A Long Way Gone

by Ishmael Beah

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In A Long Way Gone, what is the cultural purpose of the wild pigs and "Bra spider" stories?

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It is in chapter 8 of Ishmael Beah's memoir A Long Way Gone that we find the fable about the wild pig hunter. Prior to this chapter, Beah and his friends had escaped their village of Mogbwemo that had been attacked by the rebel army, the Revolutionary United Front (RUF).
They traveled from village to village, not being trusted, until they were finally taken in by villagers in Kamator, where they lived in peace for three months. However, soon, the rebels invaded Kamator, and Beah and Kaloko were separated from the other boys they had escaped with, including Beah's brother Junior and Beah's friends Mohamed and Talloi. Beah and Kaloko hid out in the swamps for a while, frequently returning to the village of Kamator to see if it again looked inhabited and safe. However, Beah became fed up with hiding and decided to set out to find some place safer. However, his friend Kamator was too afraid to leave the relative safety of the swamp outside of Kamator and opted to stay behind. Just prior to the moment Beah relays the fable of the wild boar hunter to his readers, Beah had been roaming the forest for months, sleeping in trees. Once Beah relays the fable, it becomes clear that it serves as a metaphor to capture his country's current culture as his people suffer under the terrorism of the RUF.

Beah relays the fable of the wild pig hunter his grandmother once told him after surviving a narrow escape of being attacked by a herd of wild pigs. He managed to save himself by climbing a tree he was "able to mount in one jump." However, to his surprise, the wild pigs did not move on after his escape. Instead, they began charging and chewing at the bottom of the tree, forcing him to climb "higher and higher." The wild pigs pursued their captive until nightfall; then, finally gave up. It was the wild pigs surprising and relentless pursuit that called to mind the fable his grandmother told him, a fable that parallels the RUF.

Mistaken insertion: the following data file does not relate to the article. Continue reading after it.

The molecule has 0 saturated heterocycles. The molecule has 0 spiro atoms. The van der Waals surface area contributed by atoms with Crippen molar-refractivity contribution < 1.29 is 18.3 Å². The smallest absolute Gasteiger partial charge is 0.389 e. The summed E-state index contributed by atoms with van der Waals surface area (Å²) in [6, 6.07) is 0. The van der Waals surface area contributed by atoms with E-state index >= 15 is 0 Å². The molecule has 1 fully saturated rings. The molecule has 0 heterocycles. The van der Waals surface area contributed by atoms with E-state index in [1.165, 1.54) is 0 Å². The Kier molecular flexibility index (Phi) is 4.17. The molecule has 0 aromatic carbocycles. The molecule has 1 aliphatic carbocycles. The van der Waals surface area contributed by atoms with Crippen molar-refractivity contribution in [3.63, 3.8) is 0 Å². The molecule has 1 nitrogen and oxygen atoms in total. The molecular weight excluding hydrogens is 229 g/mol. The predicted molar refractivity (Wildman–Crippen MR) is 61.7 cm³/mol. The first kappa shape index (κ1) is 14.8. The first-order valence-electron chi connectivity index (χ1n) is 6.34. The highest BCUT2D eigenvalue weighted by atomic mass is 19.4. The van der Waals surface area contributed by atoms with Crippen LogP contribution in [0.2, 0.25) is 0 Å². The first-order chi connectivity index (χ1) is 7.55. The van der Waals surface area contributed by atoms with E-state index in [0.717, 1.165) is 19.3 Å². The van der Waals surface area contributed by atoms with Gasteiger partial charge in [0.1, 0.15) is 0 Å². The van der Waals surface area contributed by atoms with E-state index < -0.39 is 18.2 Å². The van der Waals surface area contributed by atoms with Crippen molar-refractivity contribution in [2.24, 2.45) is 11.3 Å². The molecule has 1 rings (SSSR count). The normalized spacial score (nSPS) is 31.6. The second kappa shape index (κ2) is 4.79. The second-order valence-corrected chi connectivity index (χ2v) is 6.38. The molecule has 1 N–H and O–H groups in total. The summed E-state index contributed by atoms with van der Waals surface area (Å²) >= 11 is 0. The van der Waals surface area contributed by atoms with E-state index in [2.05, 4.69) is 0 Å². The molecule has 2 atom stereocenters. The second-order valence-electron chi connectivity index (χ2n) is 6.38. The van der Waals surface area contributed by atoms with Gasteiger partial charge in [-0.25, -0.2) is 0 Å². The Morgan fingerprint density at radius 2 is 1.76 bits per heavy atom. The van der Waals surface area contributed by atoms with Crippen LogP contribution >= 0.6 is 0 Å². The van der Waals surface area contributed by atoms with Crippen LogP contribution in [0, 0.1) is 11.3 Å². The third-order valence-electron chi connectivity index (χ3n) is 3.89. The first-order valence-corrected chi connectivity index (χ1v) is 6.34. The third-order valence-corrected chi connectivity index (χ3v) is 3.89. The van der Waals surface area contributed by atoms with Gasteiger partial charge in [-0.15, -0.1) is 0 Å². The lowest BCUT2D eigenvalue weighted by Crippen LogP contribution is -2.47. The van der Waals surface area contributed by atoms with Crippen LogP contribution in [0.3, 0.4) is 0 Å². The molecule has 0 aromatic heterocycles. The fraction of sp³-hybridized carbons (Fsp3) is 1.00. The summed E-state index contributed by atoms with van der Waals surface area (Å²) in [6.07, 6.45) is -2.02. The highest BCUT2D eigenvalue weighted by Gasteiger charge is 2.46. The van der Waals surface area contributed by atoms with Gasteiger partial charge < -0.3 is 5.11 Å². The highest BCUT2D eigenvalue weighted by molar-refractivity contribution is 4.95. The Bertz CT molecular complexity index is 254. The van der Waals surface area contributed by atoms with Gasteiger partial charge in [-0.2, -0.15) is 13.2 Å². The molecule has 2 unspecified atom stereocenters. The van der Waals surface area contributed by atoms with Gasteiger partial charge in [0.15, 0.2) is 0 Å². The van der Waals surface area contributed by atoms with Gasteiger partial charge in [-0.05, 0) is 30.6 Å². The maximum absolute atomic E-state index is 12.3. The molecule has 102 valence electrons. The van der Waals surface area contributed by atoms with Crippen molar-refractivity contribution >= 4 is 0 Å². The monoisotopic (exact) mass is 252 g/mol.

The fable tells a tale of a ruthless hunter of wild pigs who used magic to transform himself into a wild boar, a specifically male wild pig. In the form of a boar, the hunter would lure the rest of the heard into a clearing in the forest where it would be easy to kill many pigs. He would then transform himself back into a human and kill every pig of the herd. However, one day a pig discovered how the hunter performed the magic, and the pigs of the herd used that to their advantage to trick and destroy the hunter. Hence, according to the fable, ever since their encounter with the magic hunter, wild pigs have felt a major distrust of humans and have wanted to destroy every human they come into contact with should that human be there to seek revenge on the destroyed hunter. Beah uses this fable to explain why the wild pigs were so relentless in their pursuit of destroying him.

The fable of the wild boar hunter parallels the RUF in terms of the RUF's animalistic, relentless violence. The RUF had rightly acted out in protest of Joseph Momoh's corrupt Sierra Leone government just like the wild pigs acted out against the corruption of the hunter. The RUF had especially complained of the government failing to share the wealth from discovered alluvial diamond and mineral resources. However, at the start of the civil war they initiated, the RUF became even more guilty of corruption than the government they overthrew. The RUF's war crimes include the rape, murder, mutilation, and displacement of thousands of innocent village citizens. The RUF enacted their war crimes as they underwent their relentless pursuit of government corruption just like the wild pigs underwent their relentless pursuit of taking human life (Global Issues, Shah, "Sierra Leone").

Hence, the fable uses wild pigs to represent both the fight for corruption the RUF undertook and its base descent into corruption itself. The fable also helps paint the war-torn culture of innocent Sierra Leone village citizens as they fled for their lives.

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